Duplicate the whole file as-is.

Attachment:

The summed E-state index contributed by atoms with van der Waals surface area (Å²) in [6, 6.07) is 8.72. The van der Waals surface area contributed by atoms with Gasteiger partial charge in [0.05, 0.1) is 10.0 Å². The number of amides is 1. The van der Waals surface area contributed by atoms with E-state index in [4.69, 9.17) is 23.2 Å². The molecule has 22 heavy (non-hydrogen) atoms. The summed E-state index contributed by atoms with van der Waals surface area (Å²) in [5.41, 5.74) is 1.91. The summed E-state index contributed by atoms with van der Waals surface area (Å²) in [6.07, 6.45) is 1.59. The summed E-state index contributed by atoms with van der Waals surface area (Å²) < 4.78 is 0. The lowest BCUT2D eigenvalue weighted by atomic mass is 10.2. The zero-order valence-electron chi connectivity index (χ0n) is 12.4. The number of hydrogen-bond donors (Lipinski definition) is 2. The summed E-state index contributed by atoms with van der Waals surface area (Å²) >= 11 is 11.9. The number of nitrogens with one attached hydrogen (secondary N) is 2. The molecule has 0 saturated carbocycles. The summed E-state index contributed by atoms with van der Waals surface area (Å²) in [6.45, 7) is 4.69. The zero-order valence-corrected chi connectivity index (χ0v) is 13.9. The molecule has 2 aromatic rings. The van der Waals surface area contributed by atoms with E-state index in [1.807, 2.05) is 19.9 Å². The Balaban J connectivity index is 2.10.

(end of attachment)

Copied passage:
The summed E-state index contributed by atoms with van der Waals surface area (Å²) in [6, 6.07) is 8.72. The van der Waals surface area contributed by atoms with Gasteiger partial charge in [0.05, 0.1) is 10.0 Å². The number of amides is 1. The van der Waals surface area contributed by atoms with E-state index in [4.69, 9.17) is 23.2 Å². The molecule has 22 heavy (non-hydrogen) atoms. The summed E-state index contributed by atoms with van der Waals surface area (Å²) in [5.41, 5.74) is 1.91. The summed E-state index contributed by atoms with van der Waals surface area (Å²) in [6.07, 6.45) is 1.59. The summed E-state index contributed by atoms with van der Waals surface area (Å²) < 4.78 is 0. The lowest BCUT2D eigenvalue weighted by atomic mass is 10.2. The zero-order valence-electron chi connectivity index (χ0n) is 12.4. The number of hydrogen-bond donors (Lipinski definition) is 2. The summed E-state index contributed by atoms with van der Waals surface area (Å²) >= 11 is 11.9. The number of nitrogens with one attached hydrogen (secondary N) is 2. The molecule has 0 saturated carbocycles. The summed E-state index contributed by atoms with van der Waals surface area (Å²) in [6.45, 7) is 4.69. The zero-order valence-corrected chi connectivity index (χ0v) is 13.9. The molecule has 2 aromatic rings. The van der Waals surface area contributed by atoms with E-state index in [1.807, 2.05) is 19.9 Å². The Balaban J connectivity index is 2.10.